The creativity output was strong, with contributions even from some who weren’t in my classes–friends of students curious about what their friends were so animatedly discussing.  Even my 3rd grade daughter offered some contributions, including a level 1.0 snipe, $\displaystyle 5=\frac{4\cdot 4+4}{4}$ of a senior’s level 3.0 $\displaystyle 5=4+\left( \frac{4}{4} \right)^4$.  The 4th grade son of a colleague added several other formulations.

When obviously complicated solutions were posted early in a week, I heard several discussing ways to snipe in less complex solutions.  Occasionally, students would find an integer using only three 4s and had to find ways to cleverly dispose of the extra digit.  One of my sometimes struggling regular calculus students did this by adding 4′, the derivative of a constant. Another had already used a repeating decimal ( $. \overline{4}$), and realized she could just bury the extra 4 there ( $.\overline{44}$).  Two juniors dove into the complexity scale and learned more mathematics so they could deliberately create some of the most complicated solutions possible, even if just for a week before they were sniped.  Their ventures are the topic of my next post.

AFTERTHOUGHTS:  When I next use Four 4s with elementary or middle school students, I’m not sure I’d want to use the complexity scale.  I think getting lots of solutions visible and discussing the pros, cons, and insights of different approaches for those learning the grammar of mathematical operations would be far more valuable for that age.

The addition of the complexity scale definitely changed the game for my high school students.  Mine is a pretty academically competitive school, so most of the early energy went into finding snipes rather than new numbers.  I also liked how this game drove several conversations about mathematical elegance.

One conversation was particularly insightful.  My colleague’s 4th grade son proposed $\displaystyle 1=\frac{44}{44}$ and argued that from his perspective, it was simpler than the level 1.0 $\displaystyle \frac{4+4}{4+4}$ already on the board because his solution required two fewer operations.    From the complexity scale established at the start of the activity, his solution was a level 2.0 because it used concatenated 4s, but his larger point is definitely hard to refute and taught me that the next time I use this activity, I should engage my students in defining the complexity levels.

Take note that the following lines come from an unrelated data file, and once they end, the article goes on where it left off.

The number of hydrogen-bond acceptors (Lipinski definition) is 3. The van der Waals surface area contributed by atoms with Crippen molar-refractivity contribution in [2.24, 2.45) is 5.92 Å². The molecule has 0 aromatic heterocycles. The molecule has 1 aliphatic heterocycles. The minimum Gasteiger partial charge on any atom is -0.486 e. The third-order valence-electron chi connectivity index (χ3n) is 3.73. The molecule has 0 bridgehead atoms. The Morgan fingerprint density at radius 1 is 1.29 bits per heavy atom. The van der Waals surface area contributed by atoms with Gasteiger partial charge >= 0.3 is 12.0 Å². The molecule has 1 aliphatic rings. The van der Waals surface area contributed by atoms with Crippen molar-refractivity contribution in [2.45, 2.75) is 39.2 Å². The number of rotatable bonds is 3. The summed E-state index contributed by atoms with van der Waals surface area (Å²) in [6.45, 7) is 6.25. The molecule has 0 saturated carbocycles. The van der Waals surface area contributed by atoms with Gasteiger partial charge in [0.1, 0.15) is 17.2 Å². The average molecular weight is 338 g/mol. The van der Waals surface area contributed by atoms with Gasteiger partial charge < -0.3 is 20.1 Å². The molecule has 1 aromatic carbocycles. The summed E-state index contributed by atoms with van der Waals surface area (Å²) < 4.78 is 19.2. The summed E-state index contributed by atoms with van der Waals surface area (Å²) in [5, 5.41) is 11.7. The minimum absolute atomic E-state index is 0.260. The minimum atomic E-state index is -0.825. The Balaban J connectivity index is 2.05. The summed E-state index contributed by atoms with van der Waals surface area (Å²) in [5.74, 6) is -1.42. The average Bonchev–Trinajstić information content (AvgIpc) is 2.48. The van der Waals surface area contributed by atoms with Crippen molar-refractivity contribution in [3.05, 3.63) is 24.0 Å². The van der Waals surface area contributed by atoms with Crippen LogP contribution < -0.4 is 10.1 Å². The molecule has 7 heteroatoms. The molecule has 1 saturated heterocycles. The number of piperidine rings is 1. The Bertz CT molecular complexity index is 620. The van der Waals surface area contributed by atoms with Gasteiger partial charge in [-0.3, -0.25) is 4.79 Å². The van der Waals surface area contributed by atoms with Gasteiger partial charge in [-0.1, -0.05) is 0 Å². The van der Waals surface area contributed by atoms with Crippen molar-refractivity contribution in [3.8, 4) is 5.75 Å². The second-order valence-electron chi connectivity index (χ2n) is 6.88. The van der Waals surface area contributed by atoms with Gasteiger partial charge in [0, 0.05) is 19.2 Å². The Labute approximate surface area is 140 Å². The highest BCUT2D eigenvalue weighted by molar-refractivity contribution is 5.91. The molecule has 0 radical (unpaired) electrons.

1) IntegerMania’s collection has extended the Four 4s list from 1 to well past 2000.  I wouldn’t have thought it possible to extend the streak so far, but the collection there shows a potential arrangement of Four 4s for every single integer from 1 to up to 1137 before breaking.  Impressive.  Click here to see the list, but don’t look quite yet if you want to explore for yourself.

As a colleague noted, it would be cool for those involved in the contest to see how their potential solutions stacked up against those submitted from around the world.  Can you create solutions to rival those already posted?

2) IntegerMania has several other ongoing and semi-retired competitions along the same lines including one using Four 1s, Four 9s, and another using Ramanujan’s ‘famous’ taxi cab number, 1729.  I’ve convinced some of my students to make contributions.

Play these yourself or with colleagues, students, and/or your children.  Above all, have fun, be creative, and learn something new.

It’s amazing what can be built from the simplest of assumptions.  That, after all, is what mathematics is all about.

### 7 responses to “Teaching Creativity in Mathematics”

1. Travis

• To some extent, it’s about the game and being creative and noting that all answers are different and valuable, even if they aren’t the “most efficient”. As an example from the ‘blog post, the boy who initially submitted $5=4+\left( \frac{4}{4} \right) ^4$ didn’t end up with the most efficient solution, but his use of the $\frac{4}{4}$ fraction and exponents were good clues for how to lose unneeded 4s and how to ramp up smaller values using exponents — valuable lessons for many larger integers.

Some people always look at the answers in the back of the book. If you are worried about that aspect, I might vote to not use the “sniping” aspect of Four 4s. I was really successful the last time I used Four 4s without sniping with middle school prealgebra classes keeping lots of blanks (5+) open for each number to encourage different solutions. In the end, I was trying to celebrate individual thinking and creativity and creating new solutions from what others had done previously.

2. Pingback: Creativity explodes | CAS Musings

3. Hi Chris!

Thank you for this! It looks like a lot of fun. I’ve recommended this to my daughter’s teachers.

Kay

4. Pingback: Where is 74? | CAS Musings